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February 22, 2013

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Alex

Meh, sad-donkeyism, and French academic guff. Menckenian horselaugh required.

Malcs

A little rich to dismiss the article in such terms, Alex - whether the charge of "guff" be justified or no, it isn't edifying to read a refutation that sees you disappearing up a hole made of code-words.

I can see that the power of a credit rating might be overblown; but is it so wrong to suggest that reports of "market anxiety" have an effect on politicians' decision-making? I'd be genuinely interested to know.

ajay

I can see that the power of a credit rating might be overblown; but is it so wrong to suggest that reports of "market anxiety" have an effect on politicians' decision-making? I'd be genuinely interested to know.

What market anxiety? Moody's is not the market. Moody's is not the market! Look here, for example:
http://www.tradingeconomics.com/united-kingdom/government-bond-yield

That there, _that's_ the market. Run that back to the 1990s and you'll see that UK ten-year debt is almost at a 20 year low in terms of yield.

So, yes, it's perfectly possible that market anxiety would affect politicians' decision making. And it should! Borrowing costs are things that politicians should be thinking about when it comes to drawing up budgets, and the market is where borrowing costs come from. Just as a government that plans to build a lot of hospitals should be thinking about the cost of concrete, and a government that is planning a national health service should think about the cost of pharmaceuticals.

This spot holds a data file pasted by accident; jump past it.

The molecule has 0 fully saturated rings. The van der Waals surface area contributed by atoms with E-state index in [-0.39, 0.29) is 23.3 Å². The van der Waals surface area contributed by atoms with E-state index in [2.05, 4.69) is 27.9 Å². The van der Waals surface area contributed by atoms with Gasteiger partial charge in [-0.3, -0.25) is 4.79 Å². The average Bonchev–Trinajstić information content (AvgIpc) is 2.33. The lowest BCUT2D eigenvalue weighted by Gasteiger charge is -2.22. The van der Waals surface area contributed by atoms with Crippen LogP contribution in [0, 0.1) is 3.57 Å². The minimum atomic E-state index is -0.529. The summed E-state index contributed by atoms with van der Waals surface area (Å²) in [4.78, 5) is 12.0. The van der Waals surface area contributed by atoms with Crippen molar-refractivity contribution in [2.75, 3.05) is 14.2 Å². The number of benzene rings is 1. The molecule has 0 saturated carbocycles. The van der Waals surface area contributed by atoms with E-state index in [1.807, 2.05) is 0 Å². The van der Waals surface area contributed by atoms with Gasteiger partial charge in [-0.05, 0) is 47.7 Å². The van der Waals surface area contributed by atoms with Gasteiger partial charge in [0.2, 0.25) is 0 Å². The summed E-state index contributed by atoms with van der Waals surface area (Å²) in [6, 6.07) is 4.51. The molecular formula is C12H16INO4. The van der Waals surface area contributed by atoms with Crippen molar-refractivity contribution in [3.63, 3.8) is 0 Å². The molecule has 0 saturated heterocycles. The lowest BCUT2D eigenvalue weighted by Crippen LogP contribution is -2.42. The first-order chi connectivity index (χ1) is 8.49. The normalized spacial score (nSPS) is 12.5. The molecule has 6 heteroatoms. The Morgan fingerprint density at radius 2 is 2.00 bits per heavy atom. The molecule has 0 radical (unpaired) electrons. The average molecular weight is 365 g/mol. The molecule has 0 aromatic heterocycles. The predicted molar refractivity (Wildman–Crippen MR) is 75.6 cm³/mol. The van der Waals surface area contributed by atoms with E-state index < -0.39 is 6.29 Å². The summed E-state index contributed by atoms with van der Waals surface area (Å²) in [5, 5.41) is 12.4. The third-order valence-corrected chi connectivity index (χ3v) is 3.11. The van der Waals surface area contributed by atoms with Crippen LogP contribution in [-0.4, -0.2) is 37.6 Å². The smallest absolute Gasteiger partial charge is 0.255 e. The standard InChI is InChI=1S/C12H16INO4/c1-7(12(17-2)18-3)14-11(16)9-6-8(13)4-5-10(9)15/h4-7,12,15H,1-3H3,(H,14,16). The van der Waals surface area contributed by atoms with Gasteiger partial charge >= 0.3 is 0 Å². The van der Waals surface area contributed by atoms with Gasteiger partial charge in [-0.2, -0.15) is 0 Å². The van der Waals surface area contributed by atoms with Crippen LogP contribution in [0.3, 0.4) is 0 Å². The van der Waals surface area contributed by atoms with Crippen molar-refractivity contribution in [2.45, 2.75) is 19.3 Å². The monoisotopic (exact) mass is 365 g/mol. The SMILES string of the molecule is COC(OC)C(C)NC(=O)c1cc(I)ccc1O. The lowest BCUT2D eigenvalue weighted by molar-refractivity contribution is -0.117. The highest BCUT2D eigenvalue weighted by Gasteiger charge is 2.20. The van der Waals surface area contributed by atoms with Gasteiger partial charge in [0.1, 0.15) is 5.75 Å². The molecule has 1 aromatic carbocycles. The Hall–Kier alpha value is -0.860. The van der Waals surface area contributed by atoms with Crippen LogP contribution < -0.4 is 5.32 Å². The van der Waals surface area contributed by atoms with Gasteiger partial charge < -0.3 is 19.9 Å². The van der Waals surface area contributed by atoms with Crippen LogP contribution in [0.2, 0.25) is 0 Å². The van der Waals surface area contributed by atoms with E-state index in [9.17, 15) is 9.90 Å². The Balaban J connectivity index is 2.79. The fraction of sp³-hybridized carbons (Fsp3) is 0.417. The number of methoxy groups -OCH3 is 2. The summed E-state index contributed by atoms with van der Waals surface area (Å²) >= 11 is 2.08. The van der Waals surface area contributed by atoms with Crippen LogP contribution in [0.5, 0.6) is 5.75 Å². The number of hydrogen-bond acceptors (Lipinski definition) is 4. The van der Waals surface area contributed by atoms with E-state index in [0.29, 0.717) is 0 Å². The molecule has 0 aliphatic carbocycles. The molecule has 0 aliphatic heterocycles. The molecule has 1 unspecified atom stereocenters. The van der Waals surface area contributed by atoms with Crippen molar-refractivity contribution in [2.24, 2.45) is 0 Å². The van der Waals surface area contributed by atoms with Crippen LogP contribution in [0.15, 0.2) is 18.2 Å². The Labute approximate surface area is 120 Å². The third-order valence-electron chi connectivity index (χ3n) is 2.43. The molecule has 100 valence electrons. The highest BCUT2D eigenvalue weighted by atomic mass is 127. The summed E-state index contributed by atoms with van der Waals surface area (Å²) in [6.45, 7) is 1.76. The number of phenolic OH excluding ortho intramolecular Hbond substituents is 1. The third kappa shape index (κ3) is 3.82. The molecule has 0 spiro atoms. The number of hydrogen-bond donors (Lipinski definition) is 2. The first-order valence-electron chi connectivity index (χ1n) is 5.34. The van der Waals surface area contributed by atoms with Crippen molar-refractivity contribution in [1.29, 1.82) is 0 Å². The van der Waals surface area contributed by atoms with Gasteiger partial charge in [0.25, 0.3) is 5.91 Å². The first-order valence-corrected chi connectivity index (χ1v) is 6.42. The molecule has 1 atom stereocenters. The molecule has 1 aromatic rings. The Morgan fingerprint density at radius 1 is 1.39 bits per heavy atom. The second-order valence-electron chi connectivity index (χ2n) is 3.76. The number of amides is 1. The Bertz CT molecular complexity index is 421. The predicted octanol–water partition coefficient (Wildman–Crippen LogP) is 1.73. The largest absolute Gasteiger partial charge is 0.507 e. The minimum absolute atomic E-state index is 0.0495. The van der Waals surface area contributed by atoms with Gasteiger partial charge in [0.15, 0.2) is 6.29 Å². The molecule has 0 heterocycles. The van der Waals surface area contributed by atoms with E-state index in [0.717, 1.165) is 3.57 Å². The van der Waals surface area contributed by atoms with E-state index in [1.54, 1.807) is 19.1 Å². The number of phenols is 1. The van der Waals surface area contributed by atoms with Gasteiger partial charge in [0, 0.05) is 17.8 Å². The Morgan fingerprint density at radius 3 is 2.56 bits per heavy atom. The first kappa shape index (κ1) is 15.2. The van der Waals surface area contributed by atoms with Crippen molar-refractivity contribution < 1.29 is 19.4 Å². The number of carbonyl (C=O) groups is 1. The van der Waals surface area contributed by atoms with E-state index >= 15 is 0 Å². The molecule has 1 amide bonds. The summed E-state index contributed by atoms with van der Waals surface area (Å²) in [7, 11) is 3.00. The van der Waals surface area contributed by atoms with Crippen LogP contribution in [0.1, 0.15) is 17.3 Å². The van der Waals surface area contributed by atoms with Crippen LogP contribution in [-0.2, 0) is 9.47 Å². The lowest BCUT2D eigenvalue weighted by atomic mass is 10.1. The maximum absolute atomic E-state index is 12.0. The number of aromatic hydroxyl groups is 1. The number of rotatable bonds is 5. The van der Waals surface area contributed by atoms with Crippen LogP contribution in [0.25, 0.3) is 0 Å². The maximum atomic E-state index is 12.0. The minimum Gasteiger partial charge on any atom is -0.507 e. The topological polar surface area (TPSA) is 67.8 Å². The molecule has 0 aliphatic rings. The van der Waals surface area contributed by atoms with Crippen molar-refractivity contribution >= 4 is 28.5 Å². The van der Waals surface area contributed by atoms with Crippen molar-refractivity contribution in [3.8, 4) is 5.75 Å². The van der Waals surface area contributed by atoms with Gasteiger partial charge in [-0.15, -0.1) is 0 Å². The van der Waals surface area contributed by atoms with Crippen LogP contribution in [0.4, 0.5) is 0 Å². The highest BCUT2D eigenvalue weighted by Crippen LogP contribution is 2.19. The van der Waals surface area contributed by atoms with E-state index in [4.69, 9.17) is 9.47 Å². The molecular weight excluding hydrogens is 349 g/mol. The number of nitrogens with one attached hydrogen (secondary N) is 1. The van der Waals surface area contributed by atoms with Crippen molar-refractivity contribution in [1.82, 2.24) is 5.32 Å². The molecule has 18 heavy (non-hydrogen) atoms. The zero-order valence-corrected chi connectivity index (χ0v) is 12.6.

But, right now, the market is supremely unworried about lending money to the UK government.

So the linked writer is making a crucial error: he thinks George Osborne knows what he is talking about and that "Moody's sovereign debt rating muppets" is a viable synecdoche for "the bond market".

He's also been paying very little attention to the news. The UK's new Moody's sovereign credit rating is not AAB, it is Aa1. Moody's doesn't do AAB. In fact, no major rating agency will give a rating of AAB. A minor point, but it does undermine his credibility a wee bit.

ajay

And, and this is a point that is worth making, are we really supposed to believe that George Osborne and David Cameron are deeply, seriously committed to increased social spending on "the weak, the solitary, the sick and the unemployed", and it's only their fear of the bond market's wrath that's stopping them?

Malcs

Cheers Ajay.

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